Celebration of life for Nick Courtens, who died in Glenwood Canyon paddling accident, set for Friday in Vail

John LaConte
The Aspen Time
Nick Courtens, the Betty Ford Alpine Gardens' curator of plant collections, died in a paddling accident in Glenwood Canyon on Sunday. A public celebration of life has been scheduled for 12 p.m. Friday at the gardens.
Courtesy photo

A public celebration of life has been scheduled for Eagle County local Nick Courtens on Friday from noon to 2 p.m. at the Betty Ford Alpine Gardens in Vail.

Courtens, 34, the garden’s curator of plant collections, died in a paddling accident in Glenwood Canyon on Sunday.

Garfield County Coroner Robert Glassmire confirmed Tuesday morning to the Glenwood Springs Post Independent that Courtens was pronounced dead at the scene between Shoshone and Grizzly Creek in Glenwood Canyon after he fell from a raft and drowned. 

Courtens was born on March 14, 1989, in New York, the oldest in a family of three children. He was connected to horticulture from a young age through his family’s farm, Roxbury Farm, in the Hudson Valley of New York. 

Courtens studied horticulture at the Longwood Gardens professional gardener program and came to Colorado for a summer internship at Betty Ford Alpine Gardens in May of 2010. He remained on staff following the internship, ultimately becoming the curator. He also joined Ski and Snowboard Club Vail in 2012 as a coach. 

The Betty Ford Alpine Gardens described Courtens as a rising star in North American horticulture, and Ski and Snowboard Club Vail said he was a significant contributor to the freeski and snowboard community in Vail.

Those closest to Courtens knew him as a dependable friend who took the lead in helping to plan the celebrations of life for Bindu Pomery and Lily Connelly, who were both killed in backcountry snowboard and ski accidents in Vail. He was also deeply affected by the death of his friend Spencer Cooke, a Vail local who died in 2015.

Courtens was himself a talented backcountry skier and also enjoyed mountain biking, fly-fishing and whitewater rafting. He was a world traveler who ventured to Alaska for heli-skiing, Central America for sightseeing, and Kyrgyzstan and Uzbekistan for mountain trekking in an effort to learn more about high-altitude horticulture.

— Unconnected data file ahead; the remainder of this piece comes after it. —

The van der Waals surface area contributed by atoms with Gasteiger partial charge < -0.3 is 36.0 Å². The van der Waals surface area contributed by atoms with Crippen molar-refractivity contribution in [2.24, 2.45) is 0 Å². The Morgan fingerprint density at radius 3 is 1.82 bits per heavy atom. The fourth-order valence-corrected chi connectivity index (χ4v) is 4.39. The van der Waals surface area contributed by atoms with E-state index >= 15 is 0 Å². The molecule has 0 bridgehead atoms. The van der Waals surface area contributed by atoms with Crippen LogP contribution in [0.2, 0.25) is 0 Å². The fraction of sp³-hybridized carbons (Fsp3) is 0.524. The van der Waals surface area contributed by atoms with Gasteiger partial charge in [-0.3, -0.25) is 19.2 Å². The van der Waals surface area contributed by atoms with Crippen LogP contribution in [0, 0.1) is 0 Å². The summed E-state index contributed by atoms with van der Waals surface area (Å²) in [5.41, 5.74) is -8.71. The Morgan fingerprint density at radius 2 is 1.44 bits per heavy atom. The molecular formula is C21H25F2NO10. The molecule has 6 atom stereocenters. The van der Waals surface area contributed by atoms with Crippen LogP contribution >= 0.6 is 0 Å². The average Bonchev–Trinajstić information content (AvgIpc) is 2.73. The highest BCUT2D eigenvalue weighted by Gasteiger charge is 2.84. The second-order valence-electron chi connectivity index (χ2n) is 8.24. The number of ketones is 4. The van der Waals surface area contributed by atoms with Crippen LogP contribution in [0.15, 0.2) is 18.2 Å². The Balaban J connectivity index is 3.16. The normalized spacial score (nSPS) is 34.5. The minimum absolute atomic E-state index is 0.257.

In recent years, Courtens had branched out into public speaking and had been featured at several presentations for plant societies and botanic gardens. In April he visited Vancouver, Canada, where he studied plants and gardens and participated in speaking engagements.

Courtens is survived by his parents, Kelly Testa and Jean-Paul Courtens, brother Johannes Courtens, sister Annie Courtens, stepmother Jody Bolluyt, grandmothers Meg Cashen and Corrie Courtens-Soonius, as well as many aunts, uncles and cousins.

Friday’s celebration of life will take place on the lawn at the lower bench of the Betty Ford Alpine Gardens location, adjacent to the gardens.

Members of the public are welcome to attend and are encouraged to park in the Vail Village parking structure and bring blankets or lawn chairs.

Pictures of Courtens will be shared at the event, and those who have pictures they wish to share can upload them to dedicated folders which have been set up on Dropbox and Google Drive.

There will also be a visitation from 5-7 p.m. on Thursday at the Vail Interfaith Chapel.

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